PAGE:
Can the unit of rate of a reaction be s^-1?
I reacted different concentrations of glucose solutions with potassium permanganate and timed the reaction. Then I plotted time against concentration graph. Since I got a hyperbolic graph, I graphed 1/t against concentration to get a linear graph. Can I then say graph of rate against concentration? I'm a bit skeptical, because rate of reaction is change in concentration over time and in my case, I only have 1/time. So can I say rate, or do I leave it with 1/time?
Note: I know I could plot the rate of reaction (change in concentration over time) against concentration, but that's not what I'm supposed to do. It wouldn't help me with my further calculations.
Any help is appreciated.
2 Answers | Add Yours
This is an excellent question. You have plotted the glucose concentration versus the reciprocal of time (1/t) and gotten a straight line. You are right to be skeptical about calling 1/t the rate since a rate is change in concentration over time. We can think of the reciprocal of time as a sort of simplified stand in for the initial rate of the reaction since the initial rate is directly proportional to 1/t. So while you could call it the rate, it is probably best to keep it labelled as 1/t.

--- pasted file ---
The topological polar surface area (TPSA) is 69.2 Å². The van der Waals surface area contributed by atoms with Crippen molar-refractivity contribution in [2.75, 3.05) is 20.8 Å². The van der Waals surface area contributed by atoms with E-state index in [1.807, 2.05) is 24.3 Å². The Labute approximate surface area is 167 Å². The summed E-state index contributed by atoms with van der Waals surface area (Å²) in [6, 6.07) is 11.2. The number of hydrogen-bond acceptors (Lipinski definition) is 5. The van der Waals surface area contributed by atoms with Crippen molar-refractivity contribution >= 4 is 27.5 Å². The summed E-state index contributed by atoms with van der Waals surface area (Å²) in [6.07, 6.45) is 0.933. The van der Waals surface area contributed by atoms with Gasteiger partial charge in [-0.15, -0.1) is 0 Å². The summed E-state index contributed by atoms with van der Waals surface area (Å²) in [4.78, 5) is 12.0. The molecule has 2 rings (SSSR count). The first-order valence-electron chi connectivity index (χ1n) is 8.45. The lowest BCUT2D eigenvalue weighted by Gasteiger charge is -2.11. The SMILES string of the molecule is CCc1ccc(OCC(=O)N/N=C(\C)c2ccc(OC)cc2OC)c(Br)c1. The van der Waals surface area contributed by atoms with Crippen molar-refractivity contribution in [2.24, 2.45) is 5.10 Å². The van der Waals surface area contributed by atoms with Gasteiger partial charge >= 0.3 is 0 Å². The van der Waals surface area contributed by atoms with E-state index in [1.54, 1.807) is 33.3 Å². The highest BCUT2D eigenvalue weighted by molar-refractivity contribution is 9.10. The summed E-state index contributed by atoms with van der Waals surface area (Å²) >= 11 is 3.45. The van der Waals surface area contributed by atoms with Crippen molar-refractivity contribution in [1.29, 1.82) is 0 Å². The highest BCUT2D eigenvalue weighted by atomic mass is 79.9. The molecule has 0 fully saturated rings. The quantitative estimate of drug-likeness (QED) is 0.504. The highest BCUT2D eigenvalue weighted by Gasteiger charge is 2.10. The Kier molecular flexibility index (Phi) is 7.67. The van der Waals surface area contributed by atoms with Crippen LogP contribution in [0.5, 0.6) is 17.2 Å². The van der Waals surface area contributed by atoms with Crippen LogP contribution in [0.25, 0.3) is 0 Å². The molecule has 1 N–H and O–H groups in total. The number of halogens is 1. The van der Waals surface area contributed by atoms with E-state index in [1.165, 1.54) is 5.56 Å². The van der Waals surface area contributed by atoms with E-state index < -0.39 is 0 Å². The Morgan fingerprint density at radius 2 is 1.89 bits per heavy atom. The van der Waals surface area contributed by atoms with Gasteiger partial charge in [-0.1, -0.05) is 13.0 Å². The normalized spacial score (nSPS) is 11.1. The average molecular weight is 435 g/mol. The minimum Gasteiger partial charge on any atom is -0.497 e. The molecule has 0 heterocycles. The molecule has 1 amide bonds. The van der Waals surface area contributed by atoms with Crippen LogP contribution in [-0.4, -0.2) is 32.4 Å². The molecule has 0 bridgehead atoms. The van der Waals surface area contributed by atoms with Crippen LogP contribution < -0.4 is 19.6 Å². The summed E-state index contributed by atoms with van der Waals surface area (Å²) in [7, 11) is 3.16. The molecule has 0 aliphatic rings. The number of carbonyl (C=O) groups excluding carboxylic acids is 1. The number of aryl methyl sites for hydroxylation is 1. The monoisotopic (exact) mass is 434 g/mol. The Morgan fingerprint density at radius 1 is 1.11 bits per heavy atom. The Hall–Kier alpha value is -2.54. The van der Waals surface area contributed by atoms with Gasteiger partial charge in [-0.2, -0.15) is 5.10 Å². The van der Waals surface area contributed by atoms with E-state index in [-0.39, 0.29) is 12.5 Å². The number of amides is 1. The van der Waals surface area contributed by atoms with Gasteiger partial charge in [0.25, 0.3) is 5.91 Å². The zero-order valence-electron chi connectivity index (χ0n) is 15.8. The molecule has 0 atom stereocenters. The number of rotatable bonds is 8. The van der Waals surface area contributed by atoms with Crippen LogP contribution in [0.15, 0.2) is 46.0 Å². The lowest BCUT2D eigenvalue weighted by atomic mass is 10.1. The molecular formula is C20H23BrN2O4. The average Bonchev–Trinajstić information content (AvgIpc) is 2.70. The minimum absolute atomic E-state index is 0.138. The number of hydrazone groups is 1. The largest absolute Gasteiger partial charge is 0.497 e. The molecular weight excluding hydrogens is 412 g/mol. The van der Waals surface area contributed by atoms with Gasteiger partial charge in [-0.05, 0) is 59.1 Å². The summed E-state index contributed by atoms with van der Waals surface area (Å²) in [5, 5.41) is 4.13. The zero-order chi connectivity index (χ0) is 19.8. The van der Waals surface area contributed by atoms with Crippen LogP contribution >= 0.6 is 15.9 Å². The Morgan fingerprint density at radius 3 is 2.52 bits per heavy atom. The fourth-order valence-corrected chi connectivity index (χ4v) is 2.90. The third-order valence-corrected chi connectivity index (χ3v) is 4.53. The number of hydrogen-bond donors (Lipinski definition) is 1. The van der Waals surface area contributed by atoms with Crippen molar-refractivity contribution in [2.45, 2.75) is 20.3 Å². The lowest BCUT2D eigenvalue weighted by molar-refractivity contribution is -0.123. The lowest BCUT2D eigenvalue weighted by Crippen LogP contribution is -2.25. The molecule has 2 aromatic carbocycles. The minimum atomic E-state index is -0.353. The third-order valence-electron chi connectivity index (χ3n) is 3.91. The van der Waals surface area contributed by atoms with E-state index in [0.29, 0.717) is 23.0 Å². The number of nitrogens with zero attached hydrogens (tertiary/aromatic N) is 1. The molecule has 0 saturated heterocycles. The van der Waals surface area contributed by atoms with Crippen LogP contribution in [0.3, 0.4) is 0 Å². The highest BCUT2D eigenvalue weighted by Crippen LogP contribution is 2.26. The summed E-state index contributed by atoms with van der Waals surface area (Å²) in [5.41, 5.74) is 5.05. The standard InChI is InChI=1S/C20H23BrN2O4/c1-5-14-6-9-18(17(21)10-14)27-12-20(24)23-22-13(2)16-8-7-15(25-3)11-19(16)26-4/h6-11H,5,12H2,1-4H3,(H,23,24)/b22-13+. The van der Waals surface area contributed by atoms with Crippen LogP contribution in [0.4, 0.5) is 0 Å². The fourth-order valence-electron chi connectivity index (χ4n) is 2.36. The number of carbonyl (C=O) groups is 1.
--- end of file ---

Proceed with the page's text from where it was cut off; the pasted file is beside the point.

The importance of this graph is that is shows that the reaction is first order in respect to glucose. For a first order reaction, plotting rate (or in this case 1/t as a simplified stand in) versus concentration gives a straight line. Since the reaction is first order, you could also plot the natural logarithm (ln) of the concentration versus time to get a straight line. The slope of this line would be equal to -k (negative rate constant). Since the ln of a number is unitless, this means that the slope of the line would have the unit of 1/s, which is the correct unit for a first order rate constant.
Thank you for your answer. Though one thing still confuses me. If the graph 1/t against concentration is linear, shouldn't the reaction be second order and not first order?
We’ve answered 318,960 questions. We can answer yours, too.Ask a question